• Editors choice
• Best deals
Test 2 and 3, maybe even 1
Business: manufacturer: persona, boomer, operations manager, methodical, non technical looking for workflow software
Test sales copy:
- on demand software provides best-of-breed blah blah blah
- new IBM case study, business transformation
- a long-assed page
Test 3, also test 2
William Leake is now taking the floor
Clicks and traffic? No way, we’re sophisticated and are focused on web forms, right?
dang straight. If that’s what I’m paid on. I don’t think that’s where he’s going with this…
Primary conversion approaches:
qualitative: heuristic (rules of thumb)
- top ten lists
- best practice
- a/b and analytics
- multivariate: google, omniture test and target etc.
There are many roads to conversion testing. How to market to French people? The heuristic approach would go and find a best practices list, finding things like, French people like pastel colours. The quantitative approach is ignorant of why the French like pastels, but they included the pastel page in the multivariate test, so now you know.
what does your CEO really want to get out of marketing?
- top line revenue
- bottom line earnings
most likely, not web form fill-outs. Great web-forms don’t always create good leads. A web conversion is an intermediate event, in a longer web-conversion process.
All leads and sales are not created equal. It all goes back to the funnel.
- B2C: move beyond sale to lifetime value customer (cCRM)
- B2B: ensure that you are integrated with the sales automation / crm system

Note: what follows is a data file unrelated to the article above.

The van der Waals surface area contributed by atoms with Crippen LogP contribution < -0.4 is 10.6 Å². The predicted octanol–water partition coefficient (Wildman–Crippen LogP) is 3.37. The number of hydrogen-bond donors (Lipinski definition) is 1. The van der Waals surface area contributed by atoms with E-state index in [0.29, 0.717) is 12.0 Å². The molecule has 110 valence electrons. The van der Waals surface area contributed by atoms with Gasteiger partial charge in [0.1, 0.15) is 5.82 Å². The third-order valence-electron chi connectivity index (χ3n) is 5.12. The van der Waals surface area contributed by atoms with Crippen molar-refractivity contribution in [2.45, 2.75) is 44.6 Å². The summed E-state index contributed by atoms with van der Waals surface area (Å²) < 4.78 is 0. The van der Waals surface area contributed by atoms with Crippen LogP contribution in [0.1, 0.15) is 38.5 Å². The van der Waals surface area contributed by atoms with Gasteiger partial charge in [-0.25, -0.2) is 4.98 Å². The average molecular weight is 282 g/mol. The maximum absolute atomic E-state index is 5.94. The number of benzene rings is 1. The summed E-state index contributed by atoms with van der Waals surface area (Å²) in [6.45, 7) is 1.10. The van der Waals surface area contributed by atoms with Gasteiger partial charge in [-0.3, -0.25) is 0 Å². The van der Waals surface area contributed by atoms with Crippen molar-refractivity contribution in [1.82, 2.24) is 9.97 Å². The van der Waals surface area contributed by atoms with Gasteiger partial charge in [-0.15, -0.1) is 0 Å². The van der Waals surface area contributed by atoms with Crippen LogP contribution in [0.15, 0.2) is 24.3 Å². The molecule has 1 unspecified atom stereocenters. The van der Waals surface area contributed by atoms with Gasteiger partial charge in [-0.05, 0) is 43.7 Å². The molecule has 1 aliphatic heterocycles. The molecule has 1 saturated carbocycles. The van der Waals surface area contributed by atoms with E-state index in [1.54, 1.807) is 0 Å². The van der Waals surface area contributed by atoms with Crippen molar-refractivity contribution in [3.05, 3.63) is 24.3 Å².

- Both: change your optimization focus to “post click” and “post web”
Do you care about all personas? how about coupon clickers? The answer might be no – these can be expensive, non-loyal people that aren’t worth your follow up effort.
Alternative conversion types: conversion doesn’t have to occur on your website
- track phone calls from search
- integrate chat to drive conversion
- add coupons to in-store items
Q: if we’re starting a new site, and have no data, how do I create personas?
A: Personas are a bridge between research and people integrating things. You still need to do research, or why are you starting a site/business?
Q: if we want to not offer a promo code, but we need one, what do we do?
A: Jetblue offers an incentive at the start of a funnel, and only include the promo code box when someone starts the funnel from the incentive
Q: Tracking numbers – we like to use them, different for each campaign, but there’s a lot of leakage as people surf around the site. We had to pull a phone number from every page but the landing page. What do you think of that?
A: Try Google’s tool to generate 800 numbers just for your website. Or use third party tools like clickpath, and a few others that are phone-analytics links.
Q: if stuck to pick between a qualitative or quantitative approach?
A: The quantitative approach requires traffic, so if you don’t have a lot of traffic use qualitative. If time is the issue, use qualitative heuristic persona based stuff because you don’t have to start from scratch, and it will put you further ahead. Multi-variate has historically been expensive, not so much these days. But really, once you’ve figured out your personas, you have more data to test with, and better creatives to begin with. Generally a fan of starting with heuristic if you’re budget limited.